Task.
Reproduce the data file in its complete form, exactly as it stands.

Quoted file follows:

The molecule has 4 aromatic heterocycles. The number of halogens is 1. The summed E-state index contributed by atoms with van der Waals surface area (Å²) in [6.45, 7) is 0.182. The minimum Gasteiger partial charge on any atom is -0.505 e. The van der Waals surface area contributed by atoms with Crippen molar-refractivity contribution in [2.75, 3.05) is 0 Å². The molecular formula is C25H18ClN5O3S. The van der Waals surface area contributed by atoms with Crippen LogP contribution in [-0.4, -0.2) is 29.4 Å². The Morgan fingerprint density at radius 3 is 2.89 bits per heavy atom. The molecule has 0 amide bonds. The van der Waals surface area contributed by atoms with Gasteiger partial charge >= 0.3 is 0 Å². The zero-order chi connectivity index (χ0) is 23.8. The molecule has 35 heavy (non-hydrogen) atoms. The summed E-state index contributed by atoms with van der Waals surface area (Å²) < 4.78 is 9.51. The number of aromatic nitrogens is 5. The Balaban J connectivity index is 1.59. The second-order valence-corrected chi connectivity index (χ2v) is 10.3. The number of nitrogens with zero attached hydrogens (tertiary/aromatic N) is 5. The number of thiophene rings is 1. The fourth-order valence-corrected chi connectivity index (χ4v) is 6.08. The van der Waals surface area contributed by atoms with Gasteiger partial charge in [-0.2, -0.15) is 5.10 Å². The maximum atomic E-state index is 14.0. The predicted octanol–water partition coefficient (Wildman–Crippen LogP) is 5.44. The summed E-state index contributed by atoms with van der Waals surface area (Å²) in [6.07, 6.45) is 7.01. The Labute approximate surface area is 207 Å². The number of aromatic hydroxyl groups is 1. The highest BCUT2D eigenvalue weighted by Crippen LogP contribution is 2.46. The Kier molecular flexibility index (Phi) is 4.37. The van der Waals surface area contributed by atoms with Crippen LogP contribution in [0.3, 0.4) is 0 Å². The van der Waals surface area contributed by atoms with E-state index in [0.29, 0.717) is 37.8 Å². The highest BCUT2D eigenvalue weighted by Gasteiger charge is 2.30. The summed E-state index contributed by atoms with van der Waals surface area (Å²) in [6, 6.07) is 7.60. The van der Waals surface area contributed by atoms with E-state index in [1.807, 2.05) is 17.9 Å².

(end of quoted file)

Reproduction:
The molecule has 4 aromatic heterocycles. The number of halogens is 1. The summed E-state index contributed by atoms with van der Waals surface area (Å²) in [6.45, 7) is 0.182. The minimum Gasteiger partial charge on any atom is -0.505 e. The van der Waals surface area contributed by atoms with Crippen molar-refractivity contribution in [2.75, 3.05) is 0 Å². The molecular formula is C25H18ClN5O3S. The van der Waals surface area contributed by atoms with Crippen LogP contribution in [-0.4, -0.2) is 29.4 Å². The Morgan fingerprint density at radius 3 is 2.89 bits per heavy atom. The molecule has 0 amide bonds. The van der Waals surface area contributed by atoms with Gasteiger partial charge >= 0.3 is 0 Å². The zero-order chi connectivity index (χ0) is 23.8. The molecule has 35 heavy (non-hydrogen) atoms. The summed E-state index contributed by atoms with van der Waals surface area (Å²) < 4.78 is 9.51. The number of aromatic nitrogens is 5. The Balaban J connectivity index is 1.59. The second-order valence-corrected chi connectivity index (χ2v) is 10.3. The number of nitrogens with zero attached hydrogens (tertiary/aromatic N) is 5. The number of thiophene rings is 1. The fourth-order valence-corrected chi connectivity index (χ4v) is 6.08. The van der Waals surface area contributed by atoms with Gasteiger partial charge in [-0.2, -0.15) is 5.10 Å². The maximum atomic E-state index is 14.0. The predicted octanol–water partition coefficient (Wildman–Crippen LogP) is 5.44. The summed E-state index contributed by atoms with van der Waals surface area (Å²) in [6.07, 6.45) is 7.01. The Labute approximate surface area is 207 Å². The number of aromatic hydroxyl groups is 1. The highest BCUT2D eigenvalue weighted by Crippen LogP contribution is 2.46. The Kier molecular flexibility index (Phi) is 4.37. The van der Waals surface area contributed by atoms with Crippen LogP contribution in [0.3, 0.4) is 0 Å². The van der Waals surface area contributed by atoms with E-state index in [0.29, 0.717) is 37.8 Å². The highest BCUT2D eigenvalue weighted by Gasteiger charge is 2.30. The summed E-state index contributed by atoms with van der Waals surface area (Å²) in [6, 6.07) is 7.60. The van der Waals surface area contributed by atoms with E-state index in [1.807, 2.05) is 17.9 Å².